Is your content helpful? Google wants to know.

Do you follow search engine optimisation (SEO) news? If you do, you may have heard of Google’s controversial Helpful Content Update (HCU). It’s got a lot of small businesses worried – but are they right to be, and how could the HCU potentially impact your website?

What is Google’s Helpful Content Update?

There’s a clue in the name! Google wants to make sure that each user receives the most helpful answer to their specific query: even if that means showing them a result from Reddit, rather than a carefully researched blog article. 

For example, the result for  “error code E04 Candy tumble dryer” looks like this:

The first page of search results directs the user to forum discussions, ‘People also ask’ questions and video clips. There will be plenty of more detailed, better-written content out there, but in this scenario a long article from an electronics expert (for example) is less helpful than a quick answer from somebody who’s had the same problem.

Google has actually been rolling out the HCU in stages since 2022, as well as implementing several other updates to its algorithm. Most of these only tend to be discussed amongst SEO geeks professionals, but the latest HCU in September 2023 resulted in lots of small business websites – particularly blogs in niche areas like travel or food – suddenly lose their rankings.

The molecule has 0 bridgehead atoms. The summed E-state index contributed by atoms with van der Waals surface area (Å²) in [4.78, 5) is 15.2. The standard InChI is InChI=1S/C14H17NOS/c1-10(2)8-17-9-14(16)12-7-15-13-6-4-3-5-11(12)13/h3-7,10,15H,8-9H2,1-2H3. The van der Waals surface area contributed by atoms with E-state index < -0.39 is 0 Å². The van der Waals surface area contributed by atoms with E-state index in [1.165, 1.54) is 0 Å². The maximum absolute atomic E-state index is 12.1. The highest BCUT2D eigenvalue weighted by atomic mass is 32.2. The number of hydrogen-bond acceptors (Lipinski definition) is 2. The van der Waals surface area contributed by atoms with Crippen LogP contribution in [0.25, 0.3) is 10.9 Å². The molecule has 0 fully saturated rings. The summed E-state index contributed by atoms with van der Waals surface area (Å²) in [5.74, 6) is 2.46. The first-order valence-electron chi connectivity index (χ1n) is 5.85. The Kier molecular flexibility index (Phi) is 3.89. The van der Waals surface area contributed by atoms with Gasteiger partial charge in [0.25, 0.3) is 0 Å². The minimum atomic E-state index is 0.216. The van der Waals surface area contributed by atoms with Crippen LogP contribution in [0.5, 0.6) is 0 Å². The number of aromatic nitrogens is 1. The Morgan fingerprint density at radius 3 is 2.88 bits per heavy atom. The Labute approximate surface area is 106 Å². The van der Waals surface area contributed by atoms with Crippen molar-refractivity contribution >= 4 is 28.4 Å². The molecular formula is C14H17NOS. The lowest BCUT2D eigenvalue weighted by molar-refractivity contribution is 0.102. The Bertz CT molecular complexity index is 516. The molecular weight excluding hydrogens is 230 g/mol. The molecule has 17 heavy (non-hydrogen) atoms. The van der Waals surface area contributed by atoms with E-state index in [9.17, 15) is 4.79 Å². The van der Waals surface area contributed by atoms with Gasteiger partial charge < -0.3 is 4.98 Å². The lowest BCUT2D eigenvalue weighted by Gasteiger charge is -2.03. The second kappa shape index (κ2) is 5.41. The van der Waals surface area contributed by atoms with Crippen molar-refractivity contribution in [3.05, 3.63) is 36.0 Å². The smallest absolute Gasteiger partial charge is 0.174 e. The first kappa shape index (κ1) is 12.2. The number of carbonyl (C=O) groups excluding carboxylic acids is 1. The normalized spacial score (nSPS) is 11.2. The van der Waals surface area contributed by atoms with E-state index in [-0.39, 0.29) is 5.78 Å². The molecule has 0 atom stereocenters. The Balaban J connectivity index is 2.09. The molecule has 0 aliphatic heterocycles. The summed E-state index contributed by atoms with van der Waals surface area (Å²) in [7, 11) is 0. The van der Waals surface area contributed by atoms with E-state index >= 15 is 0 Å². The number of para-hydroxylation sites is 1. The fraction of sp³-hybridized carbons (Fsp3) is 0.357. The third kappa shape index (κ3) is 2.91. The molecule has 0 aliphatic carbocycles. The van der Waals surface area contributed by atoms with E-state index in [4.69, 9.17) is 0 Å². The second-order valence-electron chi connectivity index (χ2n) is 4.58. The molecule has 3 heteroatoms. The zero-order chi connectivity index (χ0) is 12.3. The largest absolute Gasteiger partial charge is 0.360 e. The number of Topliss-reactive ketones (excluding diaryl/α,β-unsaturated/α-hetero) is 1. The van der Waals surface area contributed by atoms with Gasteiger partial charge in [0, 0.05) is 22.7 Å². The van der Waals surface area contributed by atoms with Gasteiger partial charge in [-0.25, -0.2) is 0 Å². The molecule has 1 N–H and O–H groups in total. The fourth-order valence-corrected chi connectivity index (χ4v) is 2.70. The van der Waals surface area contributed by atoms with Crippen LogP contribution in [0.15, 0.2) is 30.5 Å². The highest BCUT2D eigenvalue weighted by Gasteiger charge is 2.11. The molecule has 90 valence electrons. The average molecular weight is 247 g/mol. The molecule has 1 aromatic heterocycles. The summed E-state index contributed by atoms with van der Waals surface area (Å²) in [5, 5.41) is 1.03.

Why? Because the HCU is cracking down on websites that have created content purely to attract search traffic – even if there’s nothing wrong with the quality of that content. 

How can I make sure Google thinks my content is helpful?

For your content to rank post-HCU, it needs to be more than just well-researched and well-written (although those are still important). It needs to be genuinely helpful to users, considering the scenario they’re in when they’re making the search. 

In other words, you need to understand user intent: what are your users really looking for? Once you understand this, you can start to align your content with these needs, and make it truly helpful.

Here are some things you can do to improve your content’s helpfulness:

Front-load the important information

One of the things that Google can view as “unhelpful” is a helpful answer buried halfway down the page. Make sure the important information is at the top of the page.

Diversify your content

It may sound contrary, but Google wants to rank websites that don’t rely on search for all of their traffic. Make sure your digital strategy also includes email marketing, social media marketing and any other relevant ways of growing your following. Building your brand visibility outside of Google will also make your business less vulnerable to changes in search rankings caused by algorithm updates.

Show why you’re an expert

In the age of mass-generated AI content, it’s more important than ever before to show Google (and users) that you’re a real person with first hand experience and expertise. Write an author bio if you don’t have one, detailing how and why you’re an expert in your subject.  We’re not saying ‘don’t use AI’, indeed, there are some great AI benefits for small businesses, but be careful just churning out lots of robotic content using the likes of ChatGPT and Google Gemini.


Still not sure if your content is helpful? Google has published a checklist for you to self-assess your content against its requirements.


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